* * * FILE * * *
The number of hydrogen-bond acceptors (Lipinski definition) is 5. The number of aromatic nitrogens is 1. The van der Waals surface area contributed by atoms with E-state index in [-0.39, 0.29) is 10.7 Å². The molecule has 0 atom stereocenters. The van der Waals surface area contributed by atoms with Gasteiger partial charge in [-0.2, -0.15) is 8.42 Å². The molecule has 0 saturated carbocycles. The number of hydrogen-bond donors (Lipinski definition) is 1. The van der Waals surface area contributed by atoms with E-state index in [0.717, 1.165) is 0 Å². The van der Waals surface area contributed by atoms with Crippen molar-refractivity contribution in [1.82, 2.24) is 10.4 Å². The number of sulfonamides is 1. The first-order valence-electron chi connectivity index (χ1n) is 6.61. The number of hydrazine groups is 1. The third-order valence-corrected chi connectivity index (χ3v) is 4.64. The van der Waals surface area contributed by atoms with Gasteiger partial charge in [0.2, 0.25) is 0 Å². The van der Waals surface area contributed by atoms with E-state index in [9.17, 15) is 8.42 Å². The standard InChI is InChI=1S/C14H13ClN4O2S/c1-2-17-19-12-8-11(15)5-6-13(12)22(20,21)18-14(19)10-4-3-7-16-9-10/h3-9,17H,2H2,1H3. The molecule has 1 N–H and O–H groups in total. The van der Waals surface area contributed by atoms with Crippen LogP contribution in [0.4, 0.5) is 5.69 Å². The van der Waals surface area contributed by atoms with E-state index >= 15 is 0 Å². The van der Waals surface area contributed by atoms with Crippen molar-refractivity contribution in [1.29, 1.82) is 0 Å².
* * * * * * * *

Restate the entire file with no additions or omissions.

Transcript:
The number of hydrogen-bond acceptors (Lipinski definition) is 5. The number of aromatic nitrogens is 1. The van der Waals surface area contributed by atoms with E-state index in [-0.39, 0.29) is 10.7 Å². The molecule has 0 atom stereocenters. The van der Waals surface area contributed by atoms with Gasteiger partial charge in [-0.2, -0.15) is 8.42 Å². The molecule has 0 saturated carbocycles. The number of hydrogen-bond donors (Lipinski definition) is 1. The van der Waals surface area contributed by atoms with E-state index in [0.717, 1.165) is 0 Å². The van der Waals surface area contributed by atoms with Crippen molar-refractivity contribution in [1.82, 2.24) is 10.4 Å². The number of sulfonamides is 1. The first-order valence-electron chi connectivity index (χ1n) is 6.61. The number of hydrazine groups is 1. The third-order valence-corrected chi connectivity index (χ3v) is 4.64. The van der Waals surface area contributed by atoms with Gasteiger partial charge in [0.2, 0.25) is 0 Å². The van der Waals surface area contributed by atoms with E-state index in [9.17, 15) is 8.42 Å². The standard InChI is InChI=1S/C14H13ClN4O2S/c1-2-17-19-12-8-11(15)5-6-13(12)22(20,21)18-14(19)10-4-3-7-16-9-10/h3-9,17H,2H2,1H3. The molecule has 1 N–H and O–H groups in total. The van der Waals surface area contributed by atoms with Crippen LogP contribution in [0.4, 0.5) is 5.69 Å². The van der Waals surface area contributed by atoms with E-state index >= 15 is 0 Å². The van der Waals surface area contributed by atoms with Crippen molar-refractivity contribution in [1.29, 1.82) is 0 Å².